Like the Polar Sea 360° project, The Unknown Photographer has one component that you can explore with an Oculus virtual reality headset for the duration of RIDM, and several other parts that you can enjoy at home whenever you choose to do so.
The Unknown Photographer is a co-production between the National Film Board of Canada and Turbulent, with the financial support of Canada Media Fund. It was inspired by a thick album of World War I photos that was found in an abandoned building in Morin Heights. Some accounts say the building was a home, some say it was a barn, but in Looking For Fletcher Wade Moses, a film on the project’s web site, filmmaker Philippe Baylaucq says he found it in a sort of “haunted house” when he was still a teenager. That story is better yet, no? He felt it was a treasure that needed to be saved, so he took it, and eventually gave it to photographer Bertrand Carrière, who made Looking For Fletcher Wade Moses.
The album belonged to Fletcher Wade Moses, but despite lots of research into the man’s life, including talks with his daughter and grandson, Carrière was not able to determine if he had taken the photos or not. While he was interested in Fletcher Wade Moses, he was more interested in the photos and the landscapes they depicted. He was shocked by the devastation, with entire cities reduced to rubble. He realized that most of the photos had been taken in the last years of the war, on the Western Front. He went to France to see what those places looked like years later.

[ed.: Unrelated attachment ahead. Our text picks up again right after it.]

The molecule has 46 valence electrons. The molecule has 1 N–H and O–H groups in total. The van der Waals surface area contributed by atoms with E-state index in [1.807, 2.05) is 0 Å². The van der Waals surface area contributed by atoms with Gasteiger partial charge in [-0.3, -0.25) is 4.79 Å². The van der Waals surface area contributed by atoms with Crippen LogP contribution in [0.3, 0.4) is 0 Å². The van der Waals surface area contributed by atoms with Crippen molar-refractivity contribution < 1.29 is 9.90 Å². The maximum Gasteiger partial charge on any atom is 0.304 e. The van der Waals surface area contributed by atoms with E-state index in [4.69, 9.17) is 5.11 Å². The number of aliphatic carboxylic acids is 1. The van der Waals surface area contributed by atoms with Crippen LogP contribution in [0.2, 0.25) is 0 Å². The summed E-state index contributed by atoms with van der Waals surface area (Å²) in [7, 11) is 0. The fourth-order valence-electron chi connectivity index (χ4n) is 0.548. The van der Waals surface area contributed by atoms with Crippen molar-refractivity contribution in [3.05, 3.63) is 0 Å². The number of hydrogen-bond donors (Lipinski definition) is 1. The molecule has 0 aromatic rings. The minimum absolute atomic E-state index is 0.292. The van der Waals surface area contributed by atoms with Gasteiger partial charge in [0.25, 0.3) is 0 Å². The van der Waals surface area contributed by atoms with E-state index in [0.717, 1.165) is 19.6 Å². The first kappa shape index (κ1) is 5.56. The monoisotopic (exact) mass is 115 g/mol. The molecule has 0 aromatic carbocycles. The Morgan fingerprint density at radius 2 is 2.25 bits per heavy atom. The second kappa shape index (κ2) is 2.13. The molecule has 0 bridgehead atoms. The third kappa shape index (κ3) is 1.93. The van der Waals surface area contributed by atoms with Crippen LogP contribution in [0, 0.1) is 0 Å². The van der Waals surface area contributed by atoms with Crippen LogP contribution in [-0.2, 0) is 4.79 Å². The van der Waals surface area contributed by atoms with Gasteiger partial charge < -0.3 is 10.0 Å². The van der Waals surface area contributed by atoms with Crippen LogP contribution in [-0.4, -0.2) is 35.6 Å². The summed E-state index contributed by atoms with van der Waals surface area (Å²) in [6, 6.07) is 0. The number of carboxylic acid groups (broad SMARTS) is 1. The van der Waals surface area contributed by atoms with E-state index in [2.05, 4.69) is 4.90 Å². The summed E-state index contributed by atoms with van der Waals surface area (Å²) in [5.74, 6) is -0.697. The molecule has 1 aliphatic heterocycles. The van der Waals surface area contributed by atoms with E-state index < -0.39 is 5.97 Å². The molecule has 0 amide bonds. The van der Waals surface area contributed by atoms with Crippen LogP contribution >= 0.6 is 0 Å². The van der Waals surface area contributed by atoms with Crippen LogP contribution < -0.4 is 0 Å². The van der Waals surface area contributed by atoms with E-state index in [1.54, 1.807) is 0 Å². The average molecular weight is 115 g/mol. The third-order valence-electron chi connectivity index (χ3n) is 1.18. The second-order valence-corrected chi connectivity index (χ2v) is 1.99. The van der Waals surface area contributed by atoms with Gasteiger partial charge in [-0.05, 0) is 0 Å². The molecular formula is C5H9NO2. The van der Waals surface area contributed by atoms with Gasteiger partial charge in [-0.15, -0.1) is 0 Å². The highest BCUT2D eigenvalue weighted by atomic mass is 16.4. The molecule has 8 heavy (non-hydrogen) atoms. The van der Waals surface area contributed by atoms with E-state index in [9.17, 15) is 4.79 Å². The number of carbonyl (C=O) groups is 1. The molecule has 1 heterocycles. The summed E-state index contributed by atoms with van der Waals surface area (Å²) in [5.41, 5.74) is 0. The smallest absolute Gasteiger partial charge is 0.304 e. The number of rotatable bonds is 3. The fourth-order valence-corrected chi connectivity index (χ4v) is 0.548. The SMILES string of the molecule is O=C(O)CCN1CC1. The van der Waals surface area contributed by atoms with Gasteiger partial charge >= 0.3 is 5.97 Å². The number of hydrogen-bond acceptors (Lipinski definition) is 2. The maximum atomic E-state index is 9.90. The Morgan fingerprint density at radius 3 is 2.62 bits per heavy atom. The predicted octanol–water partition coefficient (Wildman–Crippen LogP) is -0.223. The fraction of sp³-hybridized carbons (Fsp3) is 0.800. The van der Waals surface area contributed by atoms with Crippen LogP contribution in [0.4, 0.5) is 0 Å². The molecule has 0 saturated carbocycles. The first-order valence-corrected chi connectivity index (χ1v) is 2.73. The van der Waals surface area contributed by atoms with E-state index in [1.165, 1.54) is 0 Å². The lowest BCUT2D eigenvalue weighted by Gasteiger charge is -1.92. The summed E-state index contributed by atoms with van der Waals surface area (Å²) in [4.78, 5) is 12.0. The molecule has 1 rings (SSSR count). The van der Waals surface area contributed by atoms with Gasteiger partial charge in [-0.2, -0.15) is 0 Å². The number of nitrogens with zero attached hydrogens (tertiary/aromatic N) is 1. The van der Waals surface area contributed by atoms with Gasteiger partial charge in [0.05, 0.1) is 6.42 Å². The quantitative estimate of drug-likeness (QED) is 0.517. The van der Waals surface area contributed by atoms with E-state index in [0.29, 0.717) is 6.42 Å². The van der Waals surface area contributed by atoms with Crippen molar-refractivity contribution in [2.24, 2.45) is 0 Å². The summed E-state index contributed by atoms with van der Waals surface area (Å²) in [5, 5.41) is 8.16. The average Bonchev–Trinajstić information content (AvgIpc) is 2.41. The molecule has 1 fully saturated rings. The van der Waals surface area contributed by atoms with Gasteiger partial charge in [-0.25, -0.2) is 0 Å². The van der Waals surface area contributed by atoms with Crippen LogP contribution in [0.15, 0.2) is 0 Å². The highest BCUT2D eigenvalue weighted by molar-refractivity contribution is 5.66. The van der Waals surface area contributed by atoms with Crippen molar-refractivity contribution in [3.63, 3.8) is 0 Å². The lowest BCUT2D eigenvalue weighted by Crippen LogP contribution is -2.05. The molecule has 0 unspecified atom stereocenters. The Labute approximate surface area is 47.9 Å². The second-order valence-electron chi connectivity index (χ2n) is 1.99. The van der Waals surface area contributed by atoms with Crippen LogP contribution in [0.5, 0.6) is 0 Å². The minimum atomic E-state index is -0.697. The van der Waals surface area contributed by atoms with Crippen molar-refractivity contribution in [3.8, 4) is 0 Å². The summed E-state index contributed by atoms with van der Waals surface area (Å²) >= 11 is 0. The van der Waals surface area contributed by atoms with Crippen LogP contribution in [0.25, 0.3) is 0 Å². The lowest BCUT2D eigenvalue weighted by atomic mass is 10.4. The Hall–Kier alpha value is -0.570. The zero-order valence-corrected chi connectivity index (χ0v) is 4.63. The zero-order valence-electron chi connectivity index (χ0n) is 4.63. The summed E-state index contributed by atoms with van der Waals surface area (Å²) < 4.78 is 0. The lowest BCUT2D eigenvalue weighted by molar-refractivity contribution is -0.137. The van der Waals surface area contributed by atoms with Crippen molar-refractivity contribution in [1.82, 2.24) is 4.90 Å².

Precisely because it was impossible to identify the photographer (or photographers) the virtual reality part of the project is a work of imagination and conjecture. In fact, the narrator who leads us through the experience is unsure of just who he is or where he is, though he does “remember the war.” (Julian Casey provides the voice of the English version; François Papineau provides the French one.)
Considering the present date and when the war was (1914-1918) he could well be speaking to us from the hereafter. Participants in the virtual reality experience can choose their trajectory through their head movements and by moving a joystick. They can move through a barren landscape of blackened trees, climbing down into trenches or up hillsides. They can navigate a huge, dark, museum-like space, and drift through photographic cubes that tumble from the sky, a bit like Tetris. A strange figure, upright, with the antlered head of a deer, makes frequent appearances. What is he? Some kind of spirit animal? A shaman? An ancestral memory from our cavemen days?
The parts that can be watched at home include videos about the “Vest Pocket Kodak: The Soldiers’ Camera,” and “Postcards and Letters in Times of War.”
The Unknown Photographer, (Le Photographe Inconnu)
Directed by Loïc Suty
Country : Quebec
Year : 2015
Language : English, French
Runtime : 120 Min
Platform : Réalité Virtuelle / Virtual Reality (Oculus Rift)
Production : Marc Beaudet, Benoît Beauséjour, Claire Buffet, Louis-Richard Tremblay
Technical Direction : Osman Zeki
Sound : Martin Fish
Contact (Distribution) Élise Labbé, Office National Du Film Du Canada
Cinémathèque Québécoise – Salle Norman Mclaren (Salle UXdoc), 335 de Maisonneuve Blvd. E. (For the virtual reality part)
(For the virtual reality part)
Visit unknownphotographer.nfb.ca for online components.
RIDM (Rencontres internationales du documentaire de Montréal) runs from Nov. 12-22, 2015. Visit the web site ridm.qc.ca for more information.